Available to you on all your devices, abundant research demonstrates the incredible health benefits of a plant-based diet for weight loss, preventing and reversing heart disease (currently the number one killer in the U.S.), diabetes and even cancer.
If you’ve already made the switch – great! But remember, it’s crucial to pay attention to the details of your diet to be absolutely sure you’re not missing out on any important nutrients. This is the case for any diet you choose to follow.
A well-planned plant-based diet is the best way to ensure that you’re getting all of those amazing benefits that eating this way has to offer for your health, the planet and the animals.
This three-day meal plan includes important nutrients – specifically, vitamins and minerals – that you must ingest daily for optimal health, disease prevention and high energy. First, you will learn what nutrients are crucial to pay attention to when eating plant-based, and other important keys to success on a plant-based diet.
4 Keys to Success on a Plant-Based Diet
Cover these to ensure you not only keep up your optimal nutrient intake, but also to enjoy your meals and preventing them from becoming mundane.
Consume variety: When you make your daily green smoothie, change up the greens and fruits that you use. Did you eat chickpeas last week? Pick black beans this week! Variety will ensure your gut bacteria get the food they need to thrive, nurturing the variety of strains you have in your gut, and that you get a plethora of phytonutrients, which are unique to every single plant. It will also ensure that you never get bored while following a plant-based lifestyle. There are more than 20,000 species of edible plants in the world – explore them!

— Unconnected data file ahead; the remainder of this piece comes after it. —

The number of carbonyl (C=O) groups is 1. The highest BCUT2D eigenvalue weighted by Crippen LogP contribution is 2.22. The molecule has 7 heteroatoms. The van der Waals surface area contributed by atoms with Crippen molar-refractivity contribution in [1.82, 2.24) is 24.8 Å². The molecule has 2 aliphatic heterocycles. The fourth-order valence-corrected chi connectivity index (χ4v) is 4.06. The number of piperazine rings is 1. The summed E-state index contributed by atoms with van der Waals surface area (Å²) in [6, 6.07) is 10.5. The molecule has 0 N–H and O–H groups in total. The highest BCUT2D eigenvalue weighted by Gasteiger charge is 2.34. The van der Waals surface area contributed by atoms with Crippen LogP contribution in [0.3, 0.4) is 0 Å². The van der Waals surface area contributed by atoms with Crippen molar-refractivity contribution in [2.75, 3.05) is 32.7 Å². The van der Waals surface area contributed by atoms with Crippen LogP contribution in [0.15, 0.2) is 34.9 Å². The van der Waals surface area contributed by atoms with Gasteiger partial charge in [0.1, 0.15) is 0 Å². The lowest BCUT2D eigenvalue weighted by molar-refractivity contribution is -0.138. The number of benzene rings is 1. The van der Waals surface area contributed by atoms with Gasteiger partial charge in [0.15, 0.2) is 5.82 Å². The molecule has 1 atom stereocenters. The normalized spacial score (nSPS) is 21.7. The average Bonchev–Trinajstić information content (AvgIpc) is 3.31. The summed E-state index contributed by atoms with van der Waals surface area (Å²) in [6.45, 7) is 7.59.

Eat whole foods: Many folks, including vegans, rely on processed foods way too much. These food-like products contain refined ingredients. It’s OK to consume them every once in a while, but stick to whole plant foods that come from the earth at least 90 percent of the time: whole grains, legumes, fruits, vegetables, nuts, seeds and seaweed. Pay attention to food labels and become a smart shopper.
Get calories from whole-food carbohydrates: “Carb” has become a bad word in the world of nutrition, but it’s not possible to compare the carbohydrates that come from a banana to those that come from refined grain products. Carbohydrates are your body’s first source of energy, and are a great source of calories on a whole foods, plant-based diet. The best carbs, consumed in the world’s blue zones of populations living healthily well into old age, include fruits, vegetables, whole grains and legumes.
Take supplements: In the next section, you will learn which nutrients to pay close attention to on a plant-based diet. However, some nutrients are no longer available from plants. The main one is vitamin B12, which is actually derived through bacteria in the soil. Due to the chlorination of water and depletion of the soil, B12 is rarely found in soil nowadays, so it is crucial to take a B12 supplement. In addition, consider supplementing with a vegan omega-3 supplement derived from algae, as well as a vegan-friendly vitamin D supplement if you do not get enough sun daily.
How to Get Nutrients on a Plant-Based Diet
In addition to vitamin D and B12, here are a few more nutrients to make sure you get by consuming whole plant foods:
Iron: Iron is crucial for energy production and making hemoglobin in red blood cells. It synthesizes DNA, and is used by the immune system to destroy bacteria. Iron deficiency is one of the most common in the world, yet it’s very easy to prevent. Iron is found in whole grains, legumes (particularly lentils), nuts, seeds, dried fruits and dark leafy greens. It’s also worth mentioning that organic produce has higher rates than conventional.